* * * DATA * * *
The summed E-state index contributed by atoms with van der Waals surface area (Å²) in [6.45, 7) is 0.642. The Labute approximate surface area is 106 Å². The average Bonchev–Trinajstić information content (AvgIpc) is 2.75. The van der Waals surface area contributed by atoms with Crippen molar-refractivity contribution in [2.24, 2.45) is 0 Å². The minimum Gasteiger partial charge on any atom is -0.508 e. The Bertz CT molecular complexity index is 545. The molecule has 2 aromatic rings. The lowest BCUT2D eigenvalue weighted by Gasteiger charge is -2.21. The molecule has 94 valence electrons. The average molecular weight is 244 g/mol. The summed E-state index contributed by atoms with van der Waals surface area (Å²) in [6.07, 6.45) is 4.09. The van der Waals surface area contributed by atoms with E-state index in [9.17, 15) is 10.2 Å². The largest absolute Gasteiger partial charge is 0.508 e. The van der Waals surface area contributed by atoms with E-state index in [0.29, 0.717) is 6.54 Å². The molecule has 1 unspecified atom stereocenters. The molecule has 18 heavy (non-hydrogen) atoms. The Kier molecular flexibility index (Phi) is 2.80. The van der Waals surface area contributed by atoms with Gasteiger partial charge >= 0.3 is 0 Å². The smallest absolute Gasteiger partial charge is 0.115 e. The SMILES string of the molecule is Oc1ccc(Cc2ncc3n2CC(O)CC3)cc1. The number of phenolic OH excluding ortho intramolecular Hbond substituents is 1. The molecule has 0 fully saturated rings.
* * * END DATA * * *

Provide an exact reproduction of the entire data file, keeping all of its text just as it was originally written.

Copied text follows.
The summed E-state index contributed by atoms with van der Waals surface area (Å²) in [6.45, 7) is 0.642. The Labute approximate surface area is 106 Å². The average Bonchev–Trinajstić information content (AvgIpc) is 2.75. The van der Waals surface area contributed by atoms with Crippen molar-refractivity contribution in [2.24, 2.45) is 0 Å². The minimum Gasteiger partial charge on any atom is -0.508 e. The Bertz CT molecular complexity index is 545. The molecule has 2 aromatic rings. The lowest BCUT2D eigenvalue weighted by Gasteiger charge is -2.21. The molecule has 94 valence electrons. The average molecular weight is 244 g/mol. The summed E-state index contributed by atoms with van der Waals surface area (Å²) in [6.07, 6.45) is 4.09. The van der Waals surface area contributed by atoms with E-state index in [9.17, 15) is 10.2 Å². The largest absolute Gasteiger partial charge is 0.508 e. The van der Waals surface area contributed by atoms with E-state index in [0.29, 0.717) is 6.54 Å². The molecule has 1 unspecified atom stereocenters. The molecule has 18 heavy (non-hydrogen) atoms. The Kier molecular flexibility index (Phi) is 2.80. The van der Waals surface area contributed by atoms with Gasteiger partial charge >= 0.3 is 0 Å². The smallest absolute Gasteiger partial charge is 0.115 e. The SMILES string of the molecule is Oc1ccc(Cc2ncc3n2CC(O)CC3)cc1. The number of phenolic OH excluding ortho intramolecular Hbond substituents is 1. The molecule has 0 fully saturated rings.